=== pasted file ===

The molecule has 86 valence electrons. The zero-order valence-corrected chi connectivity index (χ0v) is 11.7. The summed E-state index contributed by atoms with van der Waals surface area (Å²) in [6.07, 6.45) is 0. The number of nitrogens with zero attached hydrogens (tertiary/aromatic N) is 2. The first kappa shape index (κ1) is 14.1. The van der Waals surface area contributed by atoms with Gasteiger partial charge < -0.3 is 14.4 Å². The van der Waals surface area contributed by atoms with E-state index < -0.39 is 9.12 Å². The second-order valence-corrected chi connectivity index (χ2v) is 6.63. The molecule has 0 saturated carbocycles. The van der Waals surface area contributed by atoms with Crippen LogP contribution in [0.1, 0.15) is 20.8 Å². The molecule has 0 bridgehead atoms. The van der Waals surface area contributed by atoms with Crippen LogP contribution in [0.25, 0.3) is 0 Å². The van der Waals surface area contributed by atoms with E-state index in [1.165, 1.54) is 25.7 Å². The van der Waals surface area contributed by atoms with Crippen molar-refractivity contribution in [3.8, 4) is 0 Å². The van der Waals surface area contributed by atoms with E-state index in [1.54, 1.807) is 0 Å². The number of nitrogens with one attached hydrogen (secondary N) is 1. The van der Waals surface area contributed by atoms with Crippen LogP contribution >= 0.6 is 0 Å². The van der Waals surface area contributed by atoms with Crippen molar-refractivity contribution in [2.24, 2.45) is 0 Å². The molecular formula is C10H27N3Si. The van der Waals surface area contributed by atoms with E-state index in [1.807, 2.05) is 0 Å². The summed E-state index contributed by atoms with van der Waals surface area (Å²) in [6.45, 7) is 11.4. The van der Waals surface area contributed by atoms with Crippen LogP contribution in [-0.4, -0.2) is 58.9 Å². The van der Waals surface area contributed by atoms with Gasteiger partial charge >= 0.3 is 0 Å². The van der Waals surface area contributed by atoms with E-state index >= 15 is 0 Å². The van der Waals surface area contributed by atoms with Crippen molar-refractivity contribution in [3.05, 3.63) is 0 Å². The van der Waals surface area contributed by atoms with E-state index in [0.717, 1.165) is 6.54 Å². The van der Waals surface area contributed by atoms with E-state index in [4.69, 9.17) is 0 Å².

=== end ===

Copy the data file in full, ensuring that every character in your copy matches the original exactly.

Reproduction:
The molecule has 86 valence electrons. The zero-order valence-corrected chi connectivity index (χ0v) is 11.7. The summed E-state index contributed by atoms with van der Waals surface area (Å²) in [6.07, 6.45) is 0. The number of nitrogens with zero attached hydrogens (tertiary/aromatic N) is 2. The first kappa shape index (κ1) is 14.1. The van der Waals surface area contributed by atoms with Gasteiger partial charge < -0.3 is 14.4 Å². The van der Waals surface area contributed by atoms with E-state index < -0.39 is 9.12 Å². The second-order valence-corrected chi connectivity index (χ2v) is 6.63. The molecule has 0 saturated carbocycles. The van der Waals surface area contributed by atoms with Crippen LogP contribution in [0.1, 0.15) is 20.8 Å². The molecule has 0 bridgehead atoms. The van der Waals surface area contributed by atoms with Crippen LogP contribution in [0.25, 0.3) is 0 Å². The van der Waals surface area contributed by atoms with E-state index in [1.165, 1.54) is 25.7 Å². The van der Waals surface area contributed by atoms with Crippen molar-refractivity contribution in [3.8, 4) is 0 Å². The van der Waals surface area contributed by atoms with E-state index in [1.54, 1.807) is 0 Å². The number of nitrogens with one attached hydrogen (secondary N) is 1. The van der Waals surface area contributed by atoms with Crippen LogP contribution >= 0.6 is 0 Å². The van der Waals surface area contributed by atoms with Crippen molar-refractivity contribution in [2.24, 2.45) is 0 Å². The molecular formula is C10H27N3Si. The van der Waals surface area contributed by atoms with E-state index in [1.807, 2.05) is 0 Å². The summed E-state index contributed by atoms with van der Waals surface area (Å²) in [6.45, 7) is 11.4. The van der Waals surface area contributed by atoms with Crippen LogP contribution in [-0.4, -0.2) is 58.9 Å². The van der Waals surface area contributed by atoms with Gasteiger partial charge >= 0.3 is 0 Å². The van der Waals surface area contributed by atoms with E-state index >= 15 is 0 Å². The van der Waals surface area contributed by atoms with Crippen molar-refractivity contribution in [3.05, 3.63) is 0 Å². The van der Waals surface area contributed by atoms with E-state index in [0.717, 1.165) is 6.54 Å². The van der Waals surface area contributed by atoms with E-state index in [4.69, 9.17) is 0 Å².